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Slaughterhouse-Five (8/11/12)

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Slaughterhouse-Five is the story of a man who serves in World War II and then is abducted by aliens and becomes “unstuck” in time, based on the novel by Kurt Vonnegut.

Billy Pilgrim (Michael Sacks) is a soldier during World War II and survives the fire bombings in Dresden. After the war, he marries Valencia (Sharon Gans) and becomes a successful eye doctor. Sometime later, he is abducted by aliens from Tralfamadore and kept in an exhibit with a beautiful celebrity, Montana Wildhack (Valerie Perrine). The Tralfamadorians do not have the same concept of time that we do, and Billy learns to time travel through his entire life at any point. Due to this, the film jumps back and forth between events in Billy’s life after World War II.

Recently, I finished reading Slaughterhouse-Five by Kurt Vonnegut and firmly decided to see the film version. As far as book adaptations go, Slaughterhouse-Five is very fair to the source material in many ways, but the small touches are lost. Sometimes the small touches go a long way, for instance, every time someone dies in the novel, Billy remarks “so it goes”. That line isn’t spoken once in the film, despite numerous mentions in the novel. As a result, the film, if viewed as its own entity, does not have the charm or identity the novel has.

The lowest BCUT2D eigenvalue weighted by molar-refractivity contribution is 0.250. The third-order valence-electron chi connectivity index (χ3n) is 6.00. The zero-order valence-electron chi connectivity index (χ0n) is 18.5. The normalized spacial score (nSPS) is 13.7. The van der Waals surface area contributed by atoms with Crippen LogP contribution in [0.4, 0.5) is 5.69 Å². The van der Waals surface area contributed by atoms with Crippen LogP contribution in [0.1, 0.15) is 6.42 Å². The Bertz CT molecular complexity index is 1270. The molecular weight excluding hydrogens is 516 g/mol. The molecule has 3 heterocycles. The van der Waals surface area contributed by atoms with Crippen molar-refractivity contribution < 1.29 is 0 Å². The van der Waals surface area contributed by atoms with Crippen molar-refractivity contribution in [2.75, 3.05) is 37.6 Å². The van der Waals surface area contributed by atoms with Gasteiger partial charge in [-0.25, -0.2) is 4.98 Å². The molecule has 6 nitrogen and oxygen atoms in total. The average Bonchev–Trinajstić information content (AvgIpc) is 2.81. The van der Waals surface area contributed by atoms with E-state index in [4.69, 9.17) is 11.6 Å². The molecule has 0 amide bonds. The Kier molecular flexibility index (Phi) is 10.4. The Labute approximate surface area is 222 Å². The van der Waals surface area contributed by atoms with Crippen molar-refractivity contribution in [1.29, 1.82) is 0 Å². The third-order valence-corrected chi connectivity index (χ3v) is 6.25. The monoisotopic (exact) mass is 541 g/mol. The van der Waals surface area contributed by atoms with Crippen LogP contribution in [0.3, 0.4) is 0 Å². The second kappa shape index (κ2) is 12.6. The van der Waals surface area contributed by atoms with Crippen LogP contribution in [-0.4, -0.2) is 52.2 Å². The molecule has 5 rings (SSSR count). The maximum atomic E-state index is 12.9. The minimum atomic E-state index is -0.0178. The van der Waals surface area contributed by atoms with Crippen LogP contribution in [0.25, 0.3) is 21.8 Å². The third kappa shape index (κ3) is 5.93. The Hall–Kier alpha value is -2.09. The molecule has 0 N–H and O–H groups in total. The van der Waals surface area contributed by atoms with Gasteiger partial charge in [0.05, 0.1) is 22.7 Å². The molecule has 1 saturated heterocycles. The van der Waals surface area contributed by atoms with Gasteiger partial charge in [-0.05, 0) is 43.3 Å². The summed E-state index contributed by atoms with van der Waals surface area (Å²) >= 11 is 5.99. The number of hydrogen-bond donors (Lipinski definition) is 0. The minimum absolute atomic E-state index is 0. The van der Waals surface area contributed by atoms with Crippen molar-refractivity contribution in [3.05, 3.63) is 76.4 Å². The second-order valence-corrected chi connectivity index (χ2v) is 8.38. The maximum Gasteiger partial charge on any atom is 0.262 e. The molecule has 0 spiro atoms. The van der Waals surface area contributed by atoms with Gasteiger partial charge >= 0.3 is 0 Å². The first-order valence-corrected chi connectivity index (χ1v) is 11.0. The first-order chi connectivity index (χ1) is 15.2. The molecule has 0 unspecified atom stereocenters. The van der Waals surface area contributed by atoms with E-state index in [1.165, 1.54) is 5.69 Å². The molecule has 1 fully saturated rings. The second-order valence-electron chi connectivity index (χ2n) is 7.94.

I was surprised at how well Slaughterhouse-Five translated to the screen, I was having a hard time picturing how a film where time travel is so frequent could be anything but a confusing mess, but the cuts in the film between periods are well thought out. I never had any question as to when Billy was or even where he was, but that could be attributed to my knowledge of the plot from the novel. The actors playing the characters were all as I imagined them and they all perform quite well.

Standing on its own, I would have a hard time recommending the film version of Slaughterhouse-Five. Conversely, I would easily (and wholeheartedly) recommend the novel version of Slaughterhouse-Five. Both are strange and satirical, but the film is simply missing that intangible *something* that makes the novel so special. If you’re a fan of the novel already, I think you’ll still enjoy Slaughterhouse-Five as much as I did, though.